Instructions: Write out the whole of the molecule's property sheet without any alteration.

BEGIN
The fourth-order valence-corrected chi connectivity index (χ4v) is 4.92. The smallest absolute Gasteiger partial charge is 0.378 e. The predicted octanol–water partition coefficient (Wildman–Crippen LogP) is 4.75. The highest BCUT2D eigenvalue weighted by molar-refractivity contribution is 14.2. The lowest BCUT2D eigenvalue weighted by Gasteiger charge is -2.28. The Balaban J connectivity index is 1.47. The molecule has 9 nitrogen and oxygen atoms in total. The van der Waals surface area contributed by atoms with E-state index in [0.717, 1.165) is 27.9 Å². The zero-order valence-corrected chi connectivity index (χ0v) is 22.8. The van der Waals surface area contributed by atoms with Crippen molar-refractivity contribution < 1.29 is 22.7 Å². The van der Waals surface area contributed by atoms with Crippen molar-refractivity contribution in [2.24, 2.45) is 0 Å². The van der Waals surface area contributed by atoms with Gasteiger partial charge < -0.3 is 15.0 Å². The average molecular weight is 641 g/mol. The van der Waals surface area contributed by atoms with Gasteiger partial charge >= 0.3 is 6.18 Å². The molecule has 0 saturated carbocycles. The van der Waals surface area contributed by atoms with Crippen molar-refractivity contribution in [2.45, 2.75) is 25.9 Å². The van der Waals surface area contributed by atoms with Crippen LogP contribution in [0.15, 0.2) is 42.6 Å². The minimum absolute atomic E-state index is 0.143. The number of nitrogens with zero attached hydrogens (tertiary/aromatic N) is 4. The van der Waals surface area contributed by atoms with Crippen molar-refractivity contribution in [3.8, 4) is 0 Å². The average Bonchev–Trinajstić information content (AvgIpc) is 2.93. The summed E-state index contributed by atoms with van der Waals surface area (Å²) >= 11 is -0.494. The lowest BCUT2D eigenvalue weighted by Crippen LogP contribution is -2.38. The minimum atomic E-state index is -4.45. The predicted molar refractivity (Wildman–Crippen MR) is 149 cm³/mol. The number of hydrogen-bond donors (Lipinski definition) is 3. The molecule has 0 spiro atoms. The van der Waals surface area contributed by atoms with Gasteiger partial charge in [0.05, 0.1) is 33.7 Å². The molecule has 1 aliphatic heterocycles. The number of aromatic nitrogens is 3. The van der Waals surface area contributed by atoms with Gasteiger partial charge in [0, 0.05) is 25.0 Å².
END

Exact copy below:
The fourth-order valence-corrected chi connectivity index (χ4v) is 4.92. The smallest absolute Gasteiger partial charge is 0.378 e. The predicted octanol–water partition coefficient (Wildman–Crippen LogP) is 4.75. The highest BCUT2D eigenvalue weighted by molar-refractivity contribution is 14.2. The lowest BCUT2D eigenvalue weighted by Gasteiger charge is -2.28. The Balaban J connectivity index is 1.47. The molecule has 9 nitrogen and oxygen atoms in total. The van der Waals surface area contributed by atoms with E-state index in [0.717, 1.165) is 27.9 Å². The zero-order valence-corrected chi connectivity index (χ0v) is 22.8. The van der Waals surface area contributed by atoms with Crippen molar-refractivity contribution < 1.29 is 22.7 Å². The van der Waals surface area contributed by atoms with Crippen molar-refractivity contribution in [2.24, 2.45) is 0 Å². The van der Waals surface area contributed by atoms with Gasteiger partial charge < -0.3 is 15.0 Å². The average molecular weight is 641 g/mol. The van der Waals surface area contributed by atoms with Gasteiger partial charge >= 0.3 is 6.18 Å². The molecule has 0 saturated carbocycles. The van der Waals surface area contributed by atoms with Crippen molar-refractivity contribution in [2.45, 2.75) is 25.9 Å². The van der Waals surface area contributed by atoms with Crippen LogP contribution in [0.15, 0.2) is 42.6 Å². The minimum absolute atomic E-state index is 0.143. The number of nitrogens with zero attached hydrogens (tertiary/aromatic N) is 4. The van der Waals surface area contributed by atoms with Crippen molar-refractivity contribution in [3.8, 4) is 0 Å². The average Bonchev–Trinajstić information content (AvgIpc) is 2.93. The summed E-state index contributed by atoms with van der Waals surface area (Å²) >= 11 is -0.494. The lowest BCUT2D eigenvalue weighted by Crippen LogP contribution is -2.38. The minimum atomic E-state index is -4.45. The predicted molar refractivity (Wildman–Crippen MR) is 149 cm³/mol. The number of hydrogen-bond donors (Lipinski definition) is 3. The molecule has 0 spiro atoms. The van der Waals surface area contributed by atoms with Gasteiger partial charge in [0.05, 0.1) is 33.7 Å². The molecule has 1 aliphatic heterocycles. The number of aromatic nitrogens is 3. The van der Waals surface area contributed by atoms with Gasteiger partial charge in [0, 0.05) is 25.0 Å².